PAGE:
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Farmers, fishermen discover common ground on Klamath


It's seldom participants describe a 31/2-hour meeting as “monumental” or “a hell of a meeting” and agree by consensus that similar meetings must continue.

But that's what fishermen and visiting Klamath County officials called the get-together at Coos Bay City Hall on Wednesday night.

The discussion was about salmon and water, farms and the Klamath River and the water is shared between farmers, fish and wildlife on the Oregon-California border country.

Coos County Commissioner John Griffith arranged the meeting. He invited state legislators as well, making the first tentative steps at understanding upriver issues and downriver issues. Klamath County Commissioner Bill Brown also attended.

There are far more similarities than differences, they discovered.

Federal fishery managers slashed this year's salmon season for commercial trollers, a result of projected diminished returns of wild Klamath River fall Chinook five years to the day after water was shut off for farmers. In Southern Oregon, trollers cannot fish at all this year. The industry is waiting for a federal disaster declaration that could open the way for federal aid.

We're waiting for something to happen, Griffith said during opening introductions.

By the end of the meeting, that wasn't the case. Sens. Joanne Verger, D-Coos Bay; and Doug Whitsett, R-Klamath Falls; and Reps. Wayne Krieger, R-Gold Beach, and Arnie Roblan, D-Coos Bay, had solid ideas about how to proceed - getting financial aid to trollers in the short term and continuing to push Klamath River system solutions in the long term.

Understanding the plight of both industries is a critical first step, Roblan said.

“We can't lose this tradition,” he said.


Farmer Bill Ransom put the Klamath Basin issue into perspective by showing its change through history, before and after the U.S. Bureau of Reclamation's Klamath Project was initiated. The project, a series of dams, storage areas and canals, is responsible for water reclamation and irrigation in the Klamath Basin.

And it's been the project that has created better flows in some parts of the river, thereby benefiting fish, as well as providing water for hundreds of farmers in a dry, arid, region.

Most importantly, he said, the project, after 1911 or so, actually put more water in the Klamath River. Farmers actually use only between 2 and 4 percent of the water that flows into the Klamath, Ransom said, and that water is usually very warm.

“If not for the project, (the water) wouldn't be there at all,” he said.

The project is estimated to be between 90- and 95-percent efficient, he said, with water being re-used by farmers and wildlife up to seven times, in some cases, before it leaves the system.

Family Farm Alliance Executive Director Dan Keppen reiterated that point, noting that farmers have participated in several new conservation techniques following 2001, when the water was turned off to the basin, and several years of drought.

One of the issues is bureaucracy, Keppen said. In 2001, during the drought, one federal agency said more water must be kept in Klamath Lake to protect one species of Endangered Species Act-listed fish; another federal agency said more water must be released downstream to protect a different species of ESA-listed fish. How is it possible to find a balance under those conditions, he said.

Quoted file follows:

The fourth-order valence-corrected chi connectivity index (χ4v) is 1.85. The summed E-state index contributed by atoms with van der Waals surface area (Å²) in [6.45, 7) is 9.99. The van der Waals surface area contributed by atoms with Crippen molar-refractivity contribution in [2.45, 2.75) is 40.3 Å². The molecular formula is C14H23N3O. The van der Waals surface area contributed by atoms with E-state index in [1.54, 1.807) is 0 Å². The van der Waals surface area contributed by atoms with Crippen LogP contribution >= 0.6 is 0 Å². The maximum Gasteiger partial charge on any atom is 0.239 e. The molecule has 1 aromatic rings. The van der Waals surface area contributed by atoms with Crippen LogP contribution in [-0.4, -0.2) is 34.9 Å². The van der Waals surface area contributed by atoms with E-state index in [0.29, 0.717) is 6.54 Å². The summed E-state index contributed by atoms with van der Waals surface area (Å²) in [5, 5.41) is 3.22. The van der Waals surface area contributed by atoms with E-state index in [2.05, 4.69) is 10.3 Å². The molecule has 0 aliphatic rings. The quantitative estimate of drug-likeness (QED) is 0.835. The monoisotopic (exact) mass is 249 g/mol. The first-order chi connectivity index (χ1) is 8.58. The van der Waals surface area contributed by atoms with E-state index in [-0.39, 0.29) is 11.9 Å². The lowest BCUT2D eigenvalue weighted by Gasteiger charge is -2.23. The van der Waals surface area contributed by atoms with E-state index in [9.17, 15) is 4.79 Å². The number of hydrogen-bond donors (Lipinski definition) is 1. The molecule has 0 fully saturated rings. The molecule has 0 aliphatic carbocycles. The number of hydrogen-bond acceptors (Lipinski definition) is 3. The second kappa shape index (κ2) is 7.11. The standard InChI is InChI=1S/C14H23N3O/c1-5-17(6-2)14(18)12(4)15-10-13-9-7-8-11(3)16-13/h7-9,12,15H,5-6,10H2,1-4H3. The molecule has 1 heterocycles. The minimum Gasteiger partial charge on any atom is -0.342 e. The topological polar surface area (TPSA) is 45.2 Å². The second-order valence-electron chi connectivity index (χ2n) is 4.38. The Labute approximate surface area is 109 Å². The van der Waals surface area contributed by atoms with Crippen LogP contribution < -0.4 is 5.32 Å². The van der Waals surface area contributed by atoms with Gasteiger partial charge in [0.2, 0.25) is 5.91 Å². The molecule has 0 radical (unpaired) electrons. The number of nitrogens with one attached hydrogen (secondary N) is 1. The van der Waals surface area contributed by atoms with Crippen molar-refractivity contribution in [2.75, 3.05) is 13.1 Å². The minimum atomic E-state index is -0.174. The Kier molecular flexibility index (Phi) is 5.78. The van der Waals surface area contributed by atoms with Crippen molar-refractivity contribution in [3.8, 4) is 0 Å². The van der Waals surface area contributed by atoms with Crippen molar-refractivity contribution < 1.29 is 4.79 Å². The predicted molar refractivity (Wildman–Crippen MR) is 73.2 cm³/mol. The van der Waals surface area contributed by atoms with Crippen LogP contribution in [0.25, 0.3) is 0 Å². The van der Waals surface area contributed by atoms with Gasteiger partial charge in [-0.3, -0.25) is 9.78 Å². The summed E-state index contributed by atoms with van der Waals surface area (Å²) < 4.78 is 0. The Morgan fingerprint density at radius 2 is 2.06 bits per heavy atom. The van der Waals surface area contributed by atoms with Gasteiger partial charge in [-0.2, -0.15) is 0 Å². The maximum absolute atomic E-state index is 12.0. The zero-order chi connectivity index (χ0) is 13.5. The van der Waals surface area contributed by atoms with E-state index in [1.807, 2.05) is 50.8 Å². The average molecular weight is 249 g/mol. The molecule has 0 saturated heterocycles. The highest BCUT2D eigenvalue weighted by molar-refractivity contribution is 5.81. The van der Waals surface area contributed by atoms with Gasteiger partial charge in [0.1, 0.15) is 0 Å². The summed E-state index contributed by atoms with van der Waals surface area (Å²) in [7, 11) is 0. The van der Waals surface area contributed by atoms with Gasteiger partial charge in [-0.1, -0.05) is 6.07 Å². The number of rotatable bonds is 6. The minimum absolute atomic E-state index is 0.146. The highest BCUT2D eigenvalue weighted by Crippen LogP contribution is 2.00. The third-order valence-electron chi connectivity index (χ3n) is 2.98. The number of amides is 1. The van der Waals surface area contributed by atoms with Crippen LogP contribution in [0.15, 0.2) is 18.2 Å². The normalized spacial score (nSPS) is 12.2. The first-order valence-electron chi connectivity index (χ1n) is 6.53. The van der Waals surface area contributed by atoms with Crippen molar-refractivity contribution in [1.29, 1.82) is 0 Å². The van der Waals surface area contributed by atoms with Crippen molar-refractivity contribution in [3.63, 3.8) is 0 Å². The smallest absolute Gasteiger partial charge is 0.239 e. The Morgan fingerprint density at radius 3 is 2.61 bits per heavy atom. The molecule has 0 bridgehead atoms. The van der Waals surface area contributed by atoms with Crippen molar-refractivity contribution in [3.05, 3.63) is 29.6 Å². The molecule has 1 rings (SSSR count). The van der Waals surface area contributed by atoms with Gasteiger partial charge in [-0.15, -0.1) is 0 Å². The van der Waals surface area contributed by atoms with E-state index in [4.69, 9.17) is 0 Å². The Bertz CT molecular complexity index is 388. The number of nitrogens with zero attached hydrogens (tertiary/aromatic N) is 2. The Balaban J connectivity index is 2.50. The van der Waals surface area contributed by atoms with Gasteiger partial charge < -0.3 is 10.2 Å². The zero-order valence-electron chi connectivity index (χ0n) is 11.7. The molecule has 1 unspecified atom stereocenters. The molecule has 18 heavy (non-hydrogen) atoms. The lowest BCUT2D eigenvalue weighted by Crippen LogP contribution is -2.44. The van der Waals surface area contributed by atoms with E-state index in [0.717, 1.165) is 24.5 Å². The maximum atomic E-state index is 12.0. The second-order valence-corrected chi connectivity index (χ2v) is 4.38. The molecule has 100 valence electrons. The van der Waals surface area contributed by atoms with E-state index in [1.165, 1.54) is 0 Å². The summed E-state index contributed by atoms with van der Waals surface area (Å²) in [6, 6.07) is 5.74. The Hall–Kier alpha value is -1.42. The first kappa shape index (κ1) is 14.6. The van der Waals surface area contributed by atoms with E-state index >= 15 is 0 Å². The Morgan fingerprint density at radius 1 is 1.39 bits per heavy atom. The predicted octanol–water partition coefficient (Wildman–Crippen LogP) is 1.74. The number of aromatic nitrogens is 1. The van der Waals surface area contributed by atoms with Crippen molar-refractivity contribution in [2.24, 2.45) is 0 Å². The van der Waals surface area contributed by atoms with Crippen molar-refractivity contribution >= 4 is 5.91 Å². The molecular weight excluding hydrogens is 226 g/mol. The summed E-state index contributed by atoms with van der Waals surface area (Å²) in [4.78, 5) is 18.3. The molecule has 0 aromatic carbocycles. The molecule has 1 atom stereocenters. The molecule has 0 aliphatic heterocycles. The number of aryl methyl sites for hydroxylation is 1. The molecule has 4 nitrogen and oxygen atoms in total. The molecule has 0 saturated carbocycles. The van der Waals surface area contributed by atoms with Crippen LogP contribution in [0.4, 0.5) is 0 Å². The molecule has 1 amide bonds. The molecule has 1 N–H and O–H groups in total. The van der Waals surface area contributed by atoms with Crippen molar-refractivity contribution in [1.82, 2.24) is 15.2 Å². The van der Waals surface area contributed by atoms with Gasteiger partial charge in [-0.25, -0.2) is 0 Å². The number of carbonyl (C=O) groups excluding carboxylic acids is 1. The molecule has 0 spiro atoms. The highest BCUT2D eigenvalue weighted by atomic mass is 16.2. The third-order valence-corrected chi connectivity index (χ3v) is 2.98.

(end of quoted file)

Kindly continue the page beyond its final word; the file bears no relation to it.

Fishermen are in a similar situation.

There are healthy runs of salmon returning to other rivers, but because they might catch a Klamath River fish, they can't access the healthy stocks.

About 20 fishermen from Brookings to Newport were in attendance, as well as one sport fisherman.

John Ward, president of the Association of Northwest Steelheaders Southwest Chapter, said he supports the commercial fleet.

“We want them back on the water. That's the best solution to their problem,” Ward said.

He also commented on another issue: divisiveness. Reports in the past have turned the water crisis issue into a fishermen vs. farmers issue, or a fishermen vs. tribes, or tribes vs. farmers issue. There are so many sides to this situation that blaming one another is not part of the solution, several speakers said. Oftentimes, it's just nature that introduces instability.

“I've been lobbied by so many environmental groups to blame the farmers,” Ward said, “but we don't want to get into that divide-and-conquer thing.”

Ward, like other fishermen, said the meeting was enlightening.

Gold Beach fisherman Scott Boley recognized there likely could be no silver bullet to fixing the Klamath.

“The Klamath Basin farmers couldn't fix it if they wanted to,” Boley said, noting that the whole river system, all 250-plus miles of it and its tributaries in both Oregon and California, not just the upper Klamath Basin, must be considered.

The Klamath contingent also suggested ways the fishermen could make their voices heard, such as building political alliances, but one suggestion stood out, supported by state legislators.

“Media coverage is essential,” Whitsett said. That, more than most anything else will apply political pressure, he said.

That gave the trollers something to think about, though their main concern right now, is getting financial relief.

Fisherman Rick Goche said by this time last year, he'd grossed more than $20,000 salmon fishing. This year, not a nickel. That's no way to pay bills.

“We're desperate. We can't wait any longer,” Charleston troller Jeff Reeves said.




Page Updated: Thursday May 07, 2009 09:15 AM  Pacific

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